In the apology, the editor stated:

“It was a hoax; the person we were corresponding with was not who they claimed to be. We had fallen victim to a deliberate and coordinated deception.”

Inadvertently publishing fake news/articles by counterfeit people is only one of the new risks facing businesses. Others include:

  • Defamation – ChatGPT is not always accurate. In early April it was reported that Brian Hood, Mayor of Hepburn Shire Council in Australia stated he was taking legal action after the language tool falsely claimed he was imprisoned for bribery while working for a subsidiary of Australia’s national bank. Any business that publishes inaccurate information via ChatGPT generated content could find themselves being sued for defamation if they do not check the facts of what ChatGPT produces.
  • Copyright infringement – because the language model underpinning ChatGPT was created by data scraped from the internet without permission, the opportunities for inadvertently breaching copyright abound. At present, the focus of various class-action lawsuits is on Open AI and other developers; however, this may change in the future as Claimants go after SMEs which may be seen as easier targets.
  • Data protection – again this risk stems from the way language models were developed. Personal data may have been skimmed from the documents used to build the systems. The European Data Protection Board (EDPB) has developed a ChatGPT taskforce in the first step to developing an EU common policy on data protection and AI language models. Governments around the world, including the UK, are being warned that adequate regulation of AI is crucial for, amongst other things, the future privacy and data protection.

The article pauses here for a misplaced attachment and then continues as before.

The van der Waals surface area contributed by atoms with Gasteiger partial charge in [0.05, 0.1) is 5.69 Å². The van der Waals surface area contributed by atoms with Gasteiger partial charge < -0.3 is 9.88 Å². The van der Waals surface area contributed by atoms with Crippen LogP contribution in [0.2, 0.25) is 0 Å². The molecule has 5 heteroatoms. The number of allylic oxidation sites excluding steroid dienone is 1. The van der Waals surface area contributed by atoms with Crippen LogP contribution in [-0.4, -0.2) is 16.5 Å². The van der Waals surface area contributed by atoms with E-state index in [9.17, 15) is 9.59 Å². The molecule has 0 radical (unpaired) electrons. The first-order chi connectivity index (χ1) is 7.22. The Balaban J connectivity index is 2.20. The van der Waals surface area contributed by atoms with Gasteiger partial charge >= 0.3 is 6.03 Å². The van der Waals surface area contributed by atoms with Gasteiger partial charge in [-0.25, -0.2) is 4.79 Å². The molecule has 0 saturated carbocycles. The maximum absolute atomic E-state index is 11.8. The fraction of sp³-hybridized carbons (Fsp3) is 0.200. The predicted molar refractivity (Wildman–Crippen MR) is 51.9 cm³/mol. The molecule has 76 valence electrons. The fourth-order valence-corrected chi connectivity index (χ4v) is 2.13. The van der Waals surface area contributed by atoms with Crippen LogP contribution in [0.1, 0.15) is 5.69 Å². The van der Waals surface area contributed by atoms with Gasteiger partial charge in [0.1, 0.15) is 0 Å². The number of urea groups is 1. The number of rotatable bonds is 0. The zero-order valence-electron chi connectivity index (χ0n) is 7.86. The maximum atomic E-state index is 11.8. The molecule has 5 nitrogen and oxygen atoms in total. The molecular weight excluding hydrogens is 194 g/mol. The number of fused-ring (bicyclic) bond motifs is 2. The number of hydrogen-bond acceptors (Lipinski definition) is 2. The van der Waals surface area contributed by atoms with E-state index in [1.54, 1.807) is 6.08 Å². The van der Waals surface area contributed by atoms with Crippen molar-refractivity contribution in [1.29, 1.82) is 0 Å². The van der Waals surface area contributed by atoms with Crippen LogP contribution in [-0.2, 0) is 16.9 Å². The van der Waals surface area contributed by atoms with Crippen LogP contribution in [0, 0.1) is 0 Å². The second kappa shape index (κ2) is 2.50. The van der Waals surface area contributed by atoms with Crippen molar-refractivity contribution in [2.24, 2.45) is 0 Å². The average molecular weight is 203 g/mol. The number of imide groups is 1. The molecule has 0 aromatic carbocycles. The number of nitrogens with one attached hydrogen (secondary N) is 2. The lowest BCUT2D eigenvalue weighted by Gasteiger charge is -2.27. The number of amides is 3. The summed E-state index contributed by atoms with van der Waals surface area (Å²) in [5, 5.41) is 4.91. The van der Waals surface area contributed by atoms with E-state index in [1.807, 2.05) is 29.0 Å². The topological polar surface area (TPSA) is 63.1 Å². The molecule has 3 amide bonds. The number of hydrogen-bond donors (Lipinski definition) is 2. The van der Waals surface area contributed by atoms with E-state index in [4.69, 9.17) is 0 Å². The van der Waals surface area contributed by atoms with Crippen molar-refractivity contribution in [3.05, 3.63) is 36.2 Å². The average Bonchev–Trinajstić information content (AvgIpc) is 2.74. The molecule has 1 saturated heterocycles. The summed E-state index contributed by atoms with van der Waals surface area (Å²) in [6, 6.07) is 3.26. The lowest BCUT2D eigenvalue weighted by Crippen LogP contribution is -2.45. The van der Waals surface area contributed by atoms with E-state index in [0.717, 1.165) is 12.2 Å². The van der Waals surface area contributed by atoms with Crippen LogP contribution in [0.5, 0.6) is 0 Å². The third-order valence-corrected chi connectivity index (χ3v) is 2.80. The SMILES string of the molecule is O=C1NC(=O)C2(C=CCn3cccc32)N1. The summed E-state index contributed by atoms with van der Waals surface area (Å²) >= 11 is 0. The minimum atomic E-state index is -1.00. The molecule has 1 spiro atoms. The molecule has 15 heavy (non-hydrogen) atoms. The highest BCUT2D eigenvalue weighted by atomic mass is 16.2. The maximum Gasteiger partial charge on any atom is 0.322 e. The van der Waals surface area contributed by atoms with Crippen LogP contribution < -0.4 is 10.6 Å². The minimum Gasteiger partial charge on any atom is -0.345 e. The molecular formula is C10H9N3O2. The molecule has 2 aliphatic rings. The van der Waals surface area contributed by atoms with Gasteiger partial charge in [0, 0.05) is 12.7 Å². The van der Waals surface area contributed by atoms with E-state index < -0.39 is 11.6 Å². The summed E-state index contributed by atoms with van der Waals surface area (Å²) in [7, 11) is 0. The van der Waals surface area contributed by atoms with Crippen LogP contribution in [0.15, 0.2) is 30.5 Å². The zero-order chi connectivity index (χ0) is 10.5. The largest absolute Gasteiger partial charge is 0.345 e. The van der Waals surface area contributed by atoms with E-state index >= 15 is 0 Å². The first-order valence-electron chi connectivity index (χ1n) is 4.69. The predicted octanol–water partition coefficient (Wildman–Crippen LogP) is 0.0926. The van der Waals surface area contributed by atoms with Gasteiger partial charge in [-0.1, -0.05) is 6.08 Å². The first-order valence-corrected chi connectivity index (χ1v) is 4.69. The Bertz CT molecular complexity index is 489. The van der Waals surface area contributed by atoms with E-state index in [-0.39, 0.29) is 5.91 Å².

• Cybersecurity – although ChatGPT has built in safeguards to prevent criminals creating phishing emails, researchers found that they were relatively simple to bypass by rewording the request. ChatGPT provides another access point for cybercriminals to infiltrate business IT systems.

 

Wrapping up

Businesses can no longer ignore ChatGPT, the genie is out of the bottle and cannot be put back. What is important is not the decision to use AI language models, but to develop adequate risk assessments to safeguard your business against data security breaches, cybersecurity breaches, and possible civil litigation. To find out how we can assist you with undertaking risk assessments, please email us at [email protected] or phone 0121 249 2400.

The content of this article is for general information only.  It is not, and should not be taken as, legal advice.  If you require any further information in relation to this article, please contact 43Legal.